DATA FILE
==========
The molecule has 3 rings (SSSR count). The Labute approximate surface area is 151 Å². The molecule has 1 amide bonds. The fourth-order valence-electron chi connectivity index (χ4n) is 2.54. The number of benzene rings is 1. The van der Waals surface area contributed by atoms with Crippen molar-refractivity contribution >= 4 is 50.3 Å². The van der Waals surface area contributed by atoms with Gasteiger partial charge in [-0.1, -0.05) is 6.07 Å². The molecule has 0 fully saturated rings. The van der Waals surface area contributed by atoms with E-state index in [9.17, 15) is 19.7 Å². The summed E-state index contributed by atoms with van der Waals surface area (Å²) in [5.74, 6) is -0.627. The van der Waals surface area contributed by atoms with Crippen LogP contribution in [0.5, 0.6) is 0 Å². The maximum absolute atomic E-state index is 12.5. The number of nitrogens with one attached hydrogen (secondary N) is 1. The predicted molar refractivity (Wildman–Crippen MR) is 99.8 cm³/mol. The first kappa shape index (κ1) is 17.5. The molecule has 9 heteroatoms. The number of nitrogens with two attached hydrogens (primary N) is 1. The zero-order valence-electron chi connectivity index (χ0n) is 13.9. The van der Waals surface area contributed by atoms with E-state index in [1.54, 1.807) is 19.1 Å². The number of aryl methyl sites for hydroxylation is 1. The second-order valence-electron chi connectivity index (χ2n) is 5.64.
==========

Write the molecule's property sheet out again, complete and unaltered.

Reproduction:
The molecule has 3 rings (SSSR count). The Labute approximate surface area is 151 Å². The molecule has 1 amide bonds. The fourth-order valence-electron chi connectivity index (χ4n) is 2.54. The number of benzene rings is 1. The van der Waals surface area contributed by atoms with Crippen molar-refractivity contribution >= 4 is 50.3 Å². The van der Waals surface area contributed by atoms with Gasteiger partial charge in [-0.1, -0.05) is 6.07 Å². The molecule has 0 fully saturated rings. The van der Waals surface area contributed by atoms with E-state index in [9.17, 15) is 19.7 Å². The summed E-state index contributed by atoms with van der Waals surface area (Å²) in [5.74, 6) is -0.627. The van der Waals surface area contributed by atoms with Crippen LogP contribution in [0.5, 0.6) is 0 Å². The maximum absolute atomic E-state index is 12.5. The number of nitrogens with one attached hydrogen (secondary N) is 1. The predicted molar refractivity (Wildman–Crippen MR) is 99.8 cm³/mol. The first kappa shape index (κ1) is 17.5. The molecule has 9 heteroatoms. The number of nitrogens with two attached hydrogens (primary N) is 1. The zero-order valence-electron chi connectivity index (χ0n) is 13.9. The van der Waals surface area contributed by atoms with E-state index in [1.54, 1.807) is 19.1 Å². The number of aryl methyl sites for hydroxylation is 1. The second-order valence-electron chi connectivity index (χ2n) is 5.64.